Jennie told Novelene about her shift towards painting—though she hadn’t left ceramics behind entirely. Jennie says that when Novelene called, they discussed how their work—different in approach, color, themes, and focus—might come together in one show. Eventually, they determined that one common thread in their recent work was the sense of desires—some sensuous, some erotic, some familiar, some extravagant. The art show, then, became Desideratum, and it opened on July’s Final Friday. The show lives up to its grand title, but in some unexpected ways.
Although she says she has always intentionally worked with nature’s colors within her ceramics, Jennie has taken her focus on those colors to paintings. Her work at the Fiber Studio now reveals her study of authentic color, but also how light plays in nature. Orange-red blossoms stand tall within green plants so rich they can’t be overshadowed. Large graceful white birds tease each other amidst grasses while a low sun peeks through. You will see touches that are almost photographically exact in one area, or deliberately softened in another, a respect for perfection that still allows the artist’s vision free reign.
These paintings are the results of Jennie’s careful contemplation of nature. For instance, she says, in preparing to paint birds, she has studied the structure of bird wings and the way a bird’s feathers are layered.
Some of her ethereal dishes, vases, and plates are on display here, and still seem to defy gravity, or seem to be about ready to defy gravity. (I had visited the gallery with my son, an art student, who seemed to be, hours later, contemplating whether what he had just seen was even possible.)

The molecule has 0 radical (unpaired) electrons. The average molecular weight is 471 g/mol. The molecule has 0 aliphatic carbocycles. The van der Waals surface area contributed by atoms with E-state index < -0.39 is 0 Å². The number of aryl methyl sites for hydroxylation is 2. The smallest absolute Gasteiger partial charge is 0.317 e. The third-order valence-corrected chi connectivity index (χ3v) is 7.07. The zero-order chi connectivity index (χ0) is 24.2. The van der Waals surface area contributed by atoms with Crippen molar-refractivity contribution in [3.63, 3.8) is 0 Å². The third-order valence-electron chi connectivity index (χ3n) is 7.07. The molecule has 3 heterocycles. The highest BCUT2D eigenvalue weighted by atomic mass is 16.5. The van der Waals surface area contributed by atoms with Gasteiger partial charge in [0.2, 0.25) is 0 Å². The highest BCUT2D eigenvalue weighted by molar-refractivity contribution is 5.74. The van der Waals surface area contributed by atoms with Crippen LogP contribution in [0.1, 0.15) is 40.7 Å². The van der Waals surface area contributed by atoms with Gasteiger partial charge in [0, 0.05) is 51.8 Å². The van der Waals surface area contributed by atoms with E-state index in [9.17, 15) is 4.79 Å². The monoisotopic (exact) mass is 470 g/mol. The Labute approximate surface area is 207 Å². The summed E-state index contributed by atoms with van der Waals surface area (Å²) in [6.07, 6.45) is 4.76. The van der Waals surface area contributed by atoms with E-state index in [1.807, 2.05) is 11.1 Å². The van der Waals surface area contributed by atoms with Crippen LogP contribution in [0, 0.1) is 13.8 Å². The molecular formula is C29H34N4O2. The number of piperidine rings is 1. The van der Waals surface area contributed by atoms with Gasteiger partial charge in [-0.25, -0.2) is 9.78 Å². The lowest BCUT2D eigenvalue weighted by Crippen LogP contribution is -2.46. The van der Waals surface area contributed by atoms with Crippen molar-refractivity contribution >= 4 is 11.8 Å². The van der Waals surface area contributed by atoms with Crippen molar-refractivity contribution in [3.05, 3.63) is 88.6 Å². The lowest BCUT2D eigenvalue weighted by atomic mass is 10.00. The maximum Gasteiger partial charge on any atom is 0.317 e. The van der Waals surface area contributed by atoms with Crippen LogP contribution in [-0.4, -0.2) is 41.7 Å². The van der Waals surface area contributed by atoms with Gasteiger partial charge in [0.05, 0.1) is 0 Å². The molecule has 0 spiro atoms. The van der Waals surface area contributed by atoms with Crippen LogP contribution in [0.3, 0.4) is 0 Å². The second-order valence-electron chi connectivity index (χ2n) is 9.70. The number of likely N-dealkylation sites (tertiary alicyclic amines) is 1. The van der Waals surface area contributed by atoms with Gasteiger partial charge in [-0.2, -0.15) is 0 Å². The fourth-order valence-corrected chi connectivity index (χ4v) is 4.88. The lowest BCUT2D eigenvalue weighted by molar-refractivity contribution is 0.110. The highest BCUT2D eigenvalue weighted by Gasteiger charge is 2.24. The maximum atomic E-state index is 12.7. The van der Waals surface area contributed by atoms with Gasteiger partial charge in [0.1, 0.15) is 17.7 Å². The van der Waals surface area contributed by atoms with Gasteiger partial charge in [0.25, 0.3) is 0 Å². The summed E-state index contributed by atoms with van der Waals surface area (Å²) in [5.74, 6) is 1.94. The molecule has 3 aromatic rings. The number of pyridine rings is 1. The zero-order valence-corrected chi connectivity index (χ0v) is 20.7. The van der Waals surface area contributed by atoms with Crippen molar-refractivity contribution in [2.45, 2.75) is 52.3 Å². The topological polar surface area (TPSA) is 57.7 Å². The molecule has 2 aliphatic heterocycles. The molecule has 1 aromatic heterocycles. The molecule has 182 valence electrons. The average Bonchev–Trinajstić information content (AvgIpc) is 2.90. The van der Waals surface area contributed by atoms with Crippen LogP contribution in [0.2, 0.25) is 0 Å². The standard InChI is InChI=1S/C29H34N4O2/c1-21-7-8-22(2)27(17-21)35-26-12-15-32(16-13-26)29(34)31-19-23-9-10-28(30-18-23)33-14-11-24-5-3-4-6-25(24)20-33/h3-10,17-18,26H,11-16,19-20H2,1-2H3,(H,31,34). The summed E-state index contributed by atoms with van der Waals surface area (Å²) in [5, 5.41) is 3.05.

Novelene likes to call Jennie’s paintings “Delicious!” And really, while most of Novelene’s paintings can barely contain the desserts within them (and she does have to paint the frames, too), they don’t necessarily trigger cravings for vast amounts of sugar. For all of their tributes to self-indulgence, the message isn’t guilt and suffering, but instead, something purely positive: Aren’t desserts wonderful to behold? Don’t they just change the day?
She brings the distinct styles and sometimes compositions of artists she loves—Gauguin, Matisse—in. They’re imitated with such delight, and added on to with such pleasure, that those seem to be a joyous dialogue between Novelene and the artists she has long admired.
While there are some interesting similarities—images of fruit appear in several series by Jennie, and meet up with Novelene’s “Blushing Bartlette” pear—the desires and temptations the artists depict are quite different from each other. Novelene’s paintings are hymns to instant gratification; Jennie’s place-settings draw you in with a quiet promise of a dining experience, a gathering with conversation as valued as fine food.
Asked later if she really, really loved desserts, Novelene confirmed that she did.
“I do. I have always been a dessert person. Throughout my youth, I was one of those people who could eat all she wanted and still stay thin. And as I have aged, the old body changed and its metabolism isn’t quite what it was. So nowadays, I have to really sort of pass by some of those banana splits that I used to dream about as a child,” she says with a huge laugh. “I was probably about seven, and I was always thinking that if I saved enough money, I could go to the corner Dairy Queen and get a banana split,” she says, laughing again. “So yes, there is definitely a woman who likes desserts within those paintings. “
There is no moral to their portrayals of desire, no judgment on humans. The work of both artists, at least when seen together in one space, would suggest that desire is much, much more complicated than “I want.”